Actively looking for ways to avoid any potential for problems, many managers now wisely suggest the value in having glass office walls and encouraging open office concepts as a way to avoid any possibility of someone feeling cornered in an executive’s office.
While this increased consciousness towards sexual harassment is clearly a positive, it could prove to have unfortunate repercussions, and prove to be counterproductive towards creating a truly equal workplace – a workplace where genuine relationships are built.
Here are some simple ways that can help you avoid being labeled a sexual harasser in the workplace:
Understand Space Boundaries
As a co-worker, you need to have respect for the space of your colleagues. For instance, you can’t just barge in at their workspaces and invade their personal space.
Understand that it’s a professional setting and you need to respect personal boundaries.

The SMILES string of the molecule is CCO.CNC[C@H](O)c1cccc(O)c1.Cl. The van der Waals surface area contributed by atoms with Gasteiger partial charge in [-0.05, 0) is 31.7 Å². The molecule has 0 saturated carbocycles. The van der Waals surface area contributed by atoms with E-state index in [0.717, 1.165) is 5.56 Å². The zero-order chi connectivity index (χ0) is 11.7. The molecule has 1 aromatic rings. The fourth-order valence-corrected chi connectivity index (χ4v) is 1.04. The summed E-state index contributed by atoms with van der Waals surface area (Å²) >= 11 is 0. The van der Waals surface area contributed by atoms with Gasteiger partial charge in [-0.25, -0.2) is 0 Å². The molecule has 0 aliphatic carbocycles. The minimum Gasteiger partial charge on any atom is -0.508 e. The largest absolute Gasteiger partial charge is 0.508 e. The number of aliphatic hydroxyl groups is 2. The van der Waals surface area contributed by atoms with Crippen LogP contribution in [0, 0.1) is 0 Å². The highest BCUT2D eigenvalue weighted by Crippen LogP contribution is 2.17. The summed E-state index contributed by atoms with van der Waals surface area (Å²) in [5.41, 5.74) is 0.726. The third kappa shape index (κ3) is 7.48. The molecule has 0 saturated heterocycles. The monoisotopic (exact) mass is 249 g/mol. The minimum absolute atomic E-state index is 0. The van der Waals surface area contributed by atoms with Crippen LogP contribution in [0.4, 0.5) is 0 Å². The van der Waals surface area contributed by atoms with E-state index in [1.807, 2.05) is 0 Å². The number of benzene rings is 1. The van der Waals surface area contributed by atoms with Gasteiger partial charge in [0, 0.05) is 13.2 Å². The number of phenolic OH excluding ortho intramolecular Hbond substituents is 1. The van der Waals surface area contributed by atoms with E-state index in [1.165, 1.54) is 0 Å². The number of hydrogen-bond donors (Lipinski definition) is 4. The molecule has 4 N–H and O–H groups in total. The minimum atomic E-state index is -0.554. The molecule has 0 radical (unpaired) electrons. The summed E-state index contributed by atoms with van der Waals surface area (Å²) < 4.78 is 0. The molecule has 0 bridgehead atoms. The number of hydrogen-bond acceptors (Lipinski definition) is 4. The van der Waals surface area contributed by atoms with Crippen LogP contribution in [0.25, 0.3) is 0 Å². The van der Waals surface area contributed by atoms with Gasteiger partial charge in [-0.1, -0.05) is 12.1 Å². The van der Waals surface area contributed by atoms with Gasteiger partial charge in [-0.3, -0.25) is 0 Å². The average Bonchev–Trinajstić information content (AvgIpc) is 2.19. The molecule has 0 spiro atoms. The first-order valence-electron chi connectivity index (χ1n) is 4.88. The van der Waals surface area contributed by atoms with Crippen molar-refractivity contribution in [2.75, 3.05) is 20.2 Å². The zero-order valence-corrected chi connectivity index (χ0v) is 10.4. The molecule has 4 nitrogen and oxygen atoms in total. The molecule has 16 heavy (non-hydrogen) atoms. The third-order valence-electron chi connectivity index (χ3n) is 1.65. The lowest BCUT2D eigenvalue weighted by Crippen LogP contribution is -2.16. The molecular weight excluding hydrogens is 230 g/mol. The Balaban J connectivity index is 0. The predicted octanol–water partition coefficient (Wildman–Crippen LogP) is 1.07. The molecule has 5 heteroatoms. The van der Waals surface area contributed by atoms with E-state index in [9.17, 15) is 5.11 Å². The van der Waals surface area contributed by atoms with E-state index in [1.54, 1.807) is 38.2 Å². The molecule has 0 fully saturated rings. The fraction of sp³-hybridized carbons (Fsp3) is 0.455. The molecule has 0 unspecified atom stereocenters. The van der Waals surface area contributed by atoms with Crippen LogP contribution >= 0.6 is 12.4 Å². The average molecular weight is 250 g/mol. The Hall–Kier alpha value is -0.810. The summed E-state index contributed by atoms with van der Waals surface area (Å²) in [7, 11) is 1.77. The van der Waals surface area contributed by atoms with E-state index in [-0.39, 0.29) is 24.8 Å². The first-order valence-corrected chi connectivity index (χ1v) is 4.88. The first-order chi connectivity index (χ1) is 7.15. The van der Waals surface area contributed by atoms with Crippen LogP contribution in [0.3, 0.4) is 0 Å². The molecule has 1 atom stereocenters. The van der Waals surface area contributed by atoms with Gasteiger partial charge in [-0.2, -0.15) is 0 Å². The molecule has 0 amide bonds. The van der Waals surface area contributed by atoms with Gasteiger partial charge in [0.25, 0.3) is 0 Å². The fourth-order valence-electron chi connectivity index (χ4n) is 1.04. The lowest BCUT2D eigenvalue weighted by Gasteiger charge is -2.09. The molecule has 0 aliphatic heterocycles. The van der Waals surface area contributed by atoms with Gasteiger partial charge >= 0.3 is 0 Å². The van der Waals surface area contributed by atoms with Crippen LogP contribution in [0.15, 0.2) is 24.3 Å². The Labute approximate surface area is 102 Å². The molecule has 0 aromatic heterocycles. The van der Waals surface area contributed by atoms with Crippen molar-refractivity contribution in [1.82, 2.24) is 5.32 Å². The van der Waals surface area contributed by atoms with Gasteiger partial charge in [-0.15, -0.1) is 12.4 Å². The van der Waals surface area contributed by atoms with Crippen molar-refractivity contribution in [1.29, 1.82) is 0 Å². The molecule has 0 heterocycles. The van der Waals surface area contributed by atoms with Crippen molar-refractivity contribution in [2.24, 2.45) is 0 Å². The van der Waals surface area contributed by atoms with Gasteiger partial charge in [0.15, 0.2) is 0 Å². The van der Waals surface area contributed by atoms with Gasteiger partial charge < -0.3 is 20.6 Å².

Be mindful of your colleague’s personal space and you won’t be accused of making someone uncomfortable.
It is also important to keep in mind that different cultures have different perceptions of what is appropriate, so always err on the side of caution.
In addition, understanding how many women are reporting bad experiences in the workplace, acting extremely conservatively is a smart move, since you may likely be working with someone that has endured multiple episodes of sexual harassment in the past and has her antenna up. You do not want to add to that, so back off, and give your female colleagues in particular plenty of space.
Perform The Rock Test
‘The Rock’ test is a very simple test for men who are confused about how to treat women at the workplace.
Here’s how it goes: Whenever a woman approaches you, replace her in your mind with‘The Rock’.
Thinking of your female colleague as ‘The Rock’ will make you think about a strong person who is working really hard to achieve her goals.
If you would not touch ‘The Rock’ without permission, do not touch a female co-worker.
With practice, & a sincere willingness to change, this technique should cure even the most chronic offenders.
Keep the Humor Palatable
Although humor is essential at the workplace, it should be kept in check. A slightly misdirected remark at a female colleague’s physical features can land you into trouble.
As a general rule, NEVER make a joke about someone’s appearance. Ever.